Another comic favorite of mine—an adaptation of the Teen Titans, attempted to show a strong friendship between Starfire and Raven. We get a few episodes of friendship devoted to them, but most fans will only come away remembering the dynamic between Robin and Cyborg or Beast Boy and Raven.
Over the history of comics, we've never quite seen a female pair as strong as Batman and Robin or the fan favorite Teen Titans line-up—Robin/Superboy/Kid Flash. The television adaptation of the Justice League attempted to give us something between Wonder Woman and Hawk Girl, but mostly, we received a lot of bantering between them. Granted, the show tried at times, but we usually came out with the short end of the stick. Most of the female/female relationships could not hold a candle to the male/male relationships or the male/female relationships.
I can't remember any Disney movies that feature popular female friendships, probably because the focus is usually on romance, aka, finding a guy to marry. The only example that comes to mind is in The Princess and the Frog. There are, however, countless memorable male/male friendships: Mike and Scully, Woody and Buzz, Kenai and Koda, Pooh Bear and Piglet, The Fox and the Hound, etc, etc.
On the topic of popular music—if we left Beyonce and Nicki Minaj and Taylor Swift to speak on female friendships, we'd come away thinking all women were unattractive, stupid sluts without any taste in jeans or men. Even in pop songs where male rappers demean women, they seem to remain close with each other.
I applaud KA Applegate, author of The Animorphs, for giving us an honest, female/female friendship between Rachel and Cassie that did not come with the standard arguments we see between females in most entertainment. And I give a standing ovation to Judy Blume for presenting a variety of relationships between females in her novels.
More modern YA writers like Sarah Dessen make a point to include strong female friendships in most of their books. And author of The Friday Society, Adrienne Kress, made this statement in regard to her recent YA debut which I wholeheartedly agree with:
This is something sorely lacking in most media today. Even when you have a strong, positive, three-dimensional female main character, she is often the exception rather than the rule. Other female characters with lousy character traits are put around her to demonstrate just how amazing our lead character is, and often our FMC has contempt for most women in the story. The characters the FMC does relate to tend to be male.So, please, YA writers, I ask you to try and put a little effort into the female friendships you write. And readers: demand more. Does every single female besides your MC have to be evil simply because she's attractive? Does every girl who catches your MC BF's eye have to be a bitch? I feel like I'm writing a PBS donation script, asking for money, but I'm serious.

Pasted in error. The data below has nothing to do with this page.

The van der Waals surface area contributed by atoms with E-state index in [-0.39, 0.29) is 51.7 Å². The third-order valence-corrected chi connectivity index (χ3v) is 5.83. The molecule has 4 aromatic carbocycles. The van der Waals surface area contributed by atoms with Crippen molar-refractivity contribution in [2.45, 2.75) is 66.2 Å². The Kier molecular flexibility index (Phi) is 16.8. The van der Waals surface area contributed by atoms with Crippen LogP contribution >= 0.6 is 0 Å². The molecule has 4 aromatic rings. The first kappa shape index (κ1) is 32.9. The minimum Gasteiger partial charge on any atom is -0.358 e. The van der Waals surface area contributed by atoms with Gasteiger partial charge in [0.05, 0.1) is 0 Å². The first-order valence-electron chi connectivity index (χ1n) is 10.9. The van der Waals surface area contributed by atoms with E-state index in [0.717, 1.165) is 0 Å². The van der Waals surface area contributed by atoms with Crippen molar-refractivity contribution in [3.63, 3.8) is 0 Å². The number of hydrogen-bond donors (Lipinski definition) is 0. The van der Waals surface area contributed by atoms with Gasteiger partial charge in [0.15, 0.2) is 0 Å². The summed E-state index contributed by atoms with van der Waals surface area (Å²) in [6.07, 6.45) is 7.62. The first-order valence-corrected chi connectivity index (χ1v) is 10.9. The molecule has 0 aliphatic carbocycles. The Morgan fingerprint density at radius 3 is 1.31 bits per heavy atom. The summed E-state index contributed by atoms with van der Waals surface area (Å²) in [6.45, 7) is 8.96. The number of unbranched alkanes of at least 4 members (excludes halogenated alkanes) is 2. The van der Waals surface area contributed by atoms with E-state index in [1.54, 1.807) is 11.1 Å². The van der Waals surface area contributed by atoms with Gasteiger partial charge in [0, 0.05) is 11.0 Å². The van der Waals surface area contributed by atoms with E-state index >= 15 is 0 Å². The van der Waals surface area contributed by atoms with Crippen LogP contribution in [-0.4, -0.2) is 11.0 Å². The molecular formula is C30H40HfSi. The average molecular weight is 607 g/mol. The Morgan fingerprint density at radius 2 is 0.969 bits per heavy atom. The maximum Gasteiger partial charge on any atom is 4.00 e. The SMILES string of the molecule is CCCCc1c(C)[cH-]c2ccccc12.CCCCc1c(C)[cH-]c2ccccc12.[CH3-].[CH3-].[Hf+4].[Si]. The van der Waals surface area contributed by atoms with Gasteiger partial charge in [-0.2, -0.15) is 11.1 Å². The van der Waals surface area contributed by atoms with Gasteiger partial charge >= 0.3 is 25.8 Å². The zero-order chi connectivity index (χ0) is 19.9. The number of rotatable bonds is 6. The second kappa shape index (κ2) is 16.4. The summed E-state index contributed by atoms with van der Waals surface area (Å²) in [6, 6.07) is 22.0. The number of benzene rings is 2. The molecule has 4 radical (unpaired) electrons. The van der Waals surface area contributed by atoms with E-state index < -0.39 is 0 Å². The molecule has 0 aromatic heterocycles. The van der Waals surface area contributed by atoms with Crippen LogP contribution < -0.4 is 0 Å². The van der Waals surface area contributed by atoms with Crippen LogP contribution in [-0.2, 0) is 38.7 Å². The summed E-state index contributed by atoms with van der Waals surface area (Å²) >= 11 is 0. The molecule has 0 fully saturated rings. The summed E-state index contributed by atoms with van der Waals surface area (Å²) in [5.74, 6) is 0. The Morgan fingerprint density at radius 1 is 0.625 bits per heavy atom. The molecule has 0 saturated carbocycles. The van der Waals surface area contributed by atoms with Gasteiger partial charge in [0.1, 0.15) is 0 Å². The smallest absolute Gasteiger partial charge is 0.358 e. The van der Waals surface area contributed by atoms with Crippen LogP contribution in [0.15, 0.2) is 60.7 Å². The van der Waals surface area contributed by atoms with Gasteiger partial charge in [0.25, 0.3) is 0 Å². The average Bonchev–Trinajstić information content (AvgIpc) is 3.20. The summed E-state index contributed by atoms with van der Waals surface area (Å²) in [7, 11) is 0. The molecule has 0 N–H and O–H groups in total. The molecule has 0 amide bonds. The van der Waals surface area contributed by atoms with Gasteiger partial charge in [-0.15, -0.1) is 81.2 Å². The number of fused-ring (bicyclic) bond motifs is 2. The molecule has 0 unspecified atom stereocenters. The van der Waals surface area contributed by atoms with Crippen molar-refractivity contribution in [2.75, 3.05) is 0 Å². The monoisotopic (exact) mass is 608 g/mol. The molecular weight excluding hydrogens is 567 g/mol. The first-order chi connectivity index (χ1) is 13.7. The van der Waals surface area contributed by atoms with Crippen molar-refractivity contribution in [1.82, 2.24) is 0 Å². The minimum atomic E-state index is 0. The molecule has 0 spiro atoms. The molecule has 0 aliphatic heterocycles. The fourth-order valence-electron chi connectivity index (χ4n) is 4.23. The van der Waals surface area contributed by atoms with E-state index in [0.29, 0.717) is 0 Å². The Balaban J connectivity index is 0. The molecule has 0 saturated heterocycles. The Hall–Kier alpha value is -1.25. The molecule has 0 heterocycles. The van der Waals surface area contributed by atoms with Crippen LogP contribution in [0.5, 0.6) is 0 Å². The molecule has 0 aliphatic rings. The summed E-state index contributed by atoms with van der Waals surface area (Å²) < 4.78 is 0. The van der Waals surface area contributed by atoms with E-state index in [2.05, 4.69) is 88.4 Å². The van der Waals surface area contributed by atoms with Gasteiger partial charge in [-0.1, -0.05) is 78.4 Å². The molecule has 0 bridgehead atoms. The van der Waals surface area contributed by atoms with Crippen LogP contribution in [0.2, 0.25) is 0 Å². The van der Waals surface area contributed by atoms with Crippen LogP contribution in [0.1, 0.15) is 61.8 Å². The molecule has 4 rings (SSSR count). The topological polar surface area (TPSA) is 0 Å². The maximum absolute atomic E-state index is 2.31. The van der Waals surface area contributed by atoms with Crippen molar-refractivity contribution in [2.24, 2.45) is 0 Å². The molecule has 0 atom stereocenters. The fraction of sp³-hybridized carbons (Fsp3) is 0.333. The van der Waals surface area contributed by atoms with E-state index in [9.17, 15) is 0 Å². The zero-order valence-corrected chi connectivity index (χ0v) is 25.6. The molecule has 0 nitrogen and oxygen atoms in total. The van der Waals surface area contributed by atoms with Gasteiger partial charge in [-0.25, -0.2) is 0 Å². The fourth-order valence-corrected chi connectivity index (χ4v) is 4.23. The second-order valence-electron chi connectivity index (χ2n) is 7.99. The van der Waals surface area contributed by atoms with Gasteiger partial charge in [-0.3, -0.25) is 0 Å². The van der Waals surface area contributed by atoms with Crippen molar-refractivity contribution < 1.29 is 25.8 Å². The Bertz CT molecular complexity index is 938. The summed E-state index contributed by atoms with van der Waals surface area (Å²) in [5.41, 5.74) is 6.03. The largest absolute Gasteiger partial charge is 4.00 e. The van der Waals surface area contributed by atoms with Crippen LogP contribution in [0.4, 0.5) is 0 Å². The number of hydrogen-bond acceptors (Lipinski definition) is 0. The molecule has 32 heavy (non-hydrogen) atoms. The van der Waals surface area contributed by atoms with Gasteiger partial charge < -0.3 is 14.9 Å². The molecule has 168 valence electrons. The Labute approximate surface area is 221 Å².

On the off-chance that the FMC does have female friends, they are often represented as frenemies (I really hate that word). Relationships between women are evidently supposed to be catty, manipulative, and just all-around unpleasant. By contrast, there is a beauty to men’s bromance. It is held up as an important and wonderful thing, whether it be a Fellowship surrounding, say, a piece of jewelry, or someone to whom you can say I Love You, Man. But the female bond is derided, considered a necessary evil. Something to mock. It’s actually why I believe so many women love bromance books and films. We so rarely see our own friend relationships represented as high-quality and fulfilling, that we relate better to watching the way male relationships are represented.
These things are embedded into our society. They are directly tied to slut shaming and rape culture. And, as a writer (or reader), you can help others realize that women do have healthy relationships with one another and you'd like to seem more of them presented in our entertainment.
I, for one, am sick of seeing women pitted against each other in my books and in real life.